Emerging Australian company looking to 'cross the threshold'

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Matt Keon is the co-founder of emerging Australian company GenieUS and says its genesis was a discussion with now director Peter Schutzinger.

The GenieUS model involves the use of a model that aims to create integrated molecular maps of each individual patient. 

"We started four years ago basically because after I was introduced to Peter. He lives with motor neuron disease, and we had a long conversation about how he had tried everything. He had been around the world, tried lots of therapies, but nothing had worked. He asked if I would mind looking at it to see if there were any stones left unturned," said Mr Keon.

"We started very small. I just tried to speak to as many neurologists and patients as possible. Another patient actually ended up joining the company. His name is Duncan Bull. We decided not to repeat all the great work that had been done before, but we thought there was a gap."

Mr Keon said the focus has been on the link between the clinicians and the patient.

"We have been trying to look at the very personal and detailed molecular level. These neurodegenerative conditions are not one disease so we are focussed on the very specific level of the individual patient. We can do that with technology and not really many people are looking at multi-integrated genomic analysis in neurodegenerative disease right now."

He said the advantage is gaining a more precise molecular map of what actually might be occurring at the patient level.

"This is both as drivers of the disease or potential correlations of what is happening with the disease. The aim is to identify new biomarkers or new insights in terms of targets that can be acted upon in the very near future.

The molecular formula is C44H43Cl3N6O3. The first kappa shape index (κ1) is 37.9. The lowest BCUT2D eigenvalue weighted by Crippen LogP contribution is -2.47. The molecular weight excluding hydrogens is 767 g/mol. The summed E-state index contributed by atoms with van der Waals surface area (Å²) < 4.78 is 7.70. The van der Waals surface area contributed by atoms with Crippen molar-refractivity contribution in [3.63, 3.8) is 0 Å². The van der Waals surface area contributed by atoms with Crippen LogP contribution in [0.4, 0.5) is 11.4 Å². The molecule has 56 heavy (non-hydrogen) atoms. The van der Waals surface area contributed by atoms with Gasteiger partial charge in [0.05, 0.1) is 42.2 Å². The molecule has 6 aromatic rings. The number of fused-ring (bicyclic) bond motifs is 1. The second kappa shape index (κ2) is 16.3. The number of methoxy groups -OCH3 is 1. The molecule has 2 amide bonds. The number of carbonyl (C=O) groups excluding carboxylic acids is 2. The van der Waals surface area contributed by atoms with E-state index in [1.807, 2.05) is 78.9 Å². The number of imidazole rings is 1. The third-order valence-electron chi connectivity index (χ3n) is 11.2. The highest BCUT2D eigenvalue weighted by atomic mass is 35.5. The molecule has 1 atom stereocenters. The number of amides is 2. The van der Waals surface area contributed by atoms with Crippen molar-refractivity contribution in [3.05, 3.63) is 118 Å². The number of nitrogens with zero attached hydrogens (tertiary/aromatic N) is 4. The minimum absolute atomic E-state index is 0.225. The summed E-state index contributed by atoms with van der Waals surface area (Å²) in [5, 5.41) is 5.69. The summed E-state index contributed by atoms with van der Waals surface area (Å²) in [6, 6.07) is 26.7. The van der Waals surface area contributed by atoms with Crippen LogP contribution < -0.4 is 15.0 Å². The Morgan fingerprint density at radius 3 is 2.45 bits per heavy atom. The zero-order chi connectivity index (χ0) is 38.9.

"We do not want to over-promise on what genomics can deliver because it remains a big unknown. Everyone is working through that and there is no doubt that just this work is very useful because it can give us information that we just have not known. As this work is done, we can start to assemble molecular maps of different sub-types of each neurodegenerative disease."

Mr Keon said the company has spent its early years in an R&D phase. "We are just coming out of that. Our aim is to button-down and prove the model in motor neuron disease over the next two years. We will be working with the same cohort over that time, with clinicians, both here and in the US. Then hopefully in the future, a diagnostic platform that neurologists can access and help them to make better clinical decisions.

"The ultimate commercial pathway is a diagnostic platform that delivers new insights and biomarkers. There is a high need for prognostic markers and the only way we are going to find them is through this type of analysis."

He said many neurologists believe R&D is "close to crossing a threshold" because of better access to good-quality data that helps with the identification of new targets and biomarkers.

"For us in 2021, we hope to establish and build on our molecular platform for motor neuron disease. If we can prove it on that, then we want to start to take on something like Parkinson's disease. There is a lot of great data for Parkinson's and we can run that through our platform.

"Another part of the plan is to aggressively pursue biomarkers. It is such a huge unmet need for clinicians and pharmaceutical companies in motor neuron disease. And again, if we can prove we can find reliable biomarkers through this process on motor neuron disease, then we can do that for Parkinson's and Alzheimer's."

Mr Keon added, "In the end, the more people involved in this, the better, and like others, I really believe we are close to crossing that threshold."